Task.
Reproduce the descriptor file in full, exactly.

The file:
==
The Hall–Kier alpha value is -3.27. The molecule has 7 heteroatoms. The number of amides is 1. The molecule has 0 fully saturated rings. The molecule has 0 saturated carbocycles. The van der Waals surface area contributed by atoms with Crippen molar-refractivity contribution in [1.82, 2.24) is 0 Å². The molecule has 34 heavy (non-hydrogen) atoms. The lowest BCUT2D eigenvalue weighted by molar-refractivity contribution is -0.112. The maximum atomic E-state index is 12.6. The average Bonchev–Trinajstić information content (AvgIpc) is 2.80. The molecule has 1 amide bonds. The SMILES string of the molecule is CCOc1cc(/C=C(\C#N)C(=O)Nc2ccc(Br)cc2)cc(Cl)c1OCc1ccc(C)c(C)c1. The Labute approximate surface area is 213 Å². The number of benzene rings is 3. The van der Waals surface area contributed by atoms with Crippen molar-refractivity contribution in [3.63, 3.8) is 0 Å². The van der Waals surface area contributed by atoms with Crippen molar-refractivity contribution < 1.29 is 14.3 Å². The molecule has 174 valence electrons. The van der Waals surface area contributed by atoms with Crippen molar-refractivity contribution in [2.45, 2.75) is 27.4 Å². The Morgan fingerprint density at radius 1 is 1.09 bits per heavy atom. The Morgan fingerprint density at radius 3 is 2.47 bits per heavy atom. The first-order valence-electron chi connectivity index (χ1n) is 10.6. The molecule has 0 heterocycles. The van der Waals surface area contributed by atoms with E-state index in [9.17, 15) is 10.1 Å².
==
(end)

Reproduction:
The Hall–Kier alpha value is -3.27. The molecule has 7 heteroatoms. The number of amides is 1. The molecule has 0 fully saturated rings. The molecule has 0 saturated carbocycles. The van der Waals surface area contributed by atoms with Crippen molar-refractivity contribution in [1.82, 2.24) is 0 Å². The molecule has 34 heavy (non-hydrogen) atoms. The lowest BCUT2D eigenvalue weighted by molar-refractivity contribution is -0.112. The maximum atomic E-state index is 12.6. The average Bonchev–Trinajstić information content (AvgIpc) is 2.80. The molecule has 1 amide bonds. The SMILES string of the molecule is CCOc1cc(/C=C(\C#N)C(=O)Nc2ccc(Br)cc2)cc(Cl)c1OCc1ccc(C)c(C)c1. The Labute approximate surface area is 213 Å². The number of benzene rings is 3. The van der Waals surface area contributed by atoms with Crippen molar-refractivity contribution in [3.63, 3.8) is 0 Å². The van der Waals surface area contributed by atoms with Crippen molar-refractivity contribution < 1.29 is 14.3 Å². The molecule has 174 valence electrons. The van der Waals surface area contributed by atoms with Crippen molar-refractivity contribution in [2.45, 2.75) is 27.4 Å². The Morgan fingerprint density at radius 1 is 1.09 bits per heavy atom. The Morgan fingerprint density at radius 3 is 2.47 bits per heavy atom. The first-order valence-electron chi connectivity index (χ1n) is 10.6. The molecule has 0 heterocycles. The van der Waals surface area contributed by atoms with E-state index in [9.17, 15) is 10.1 Å².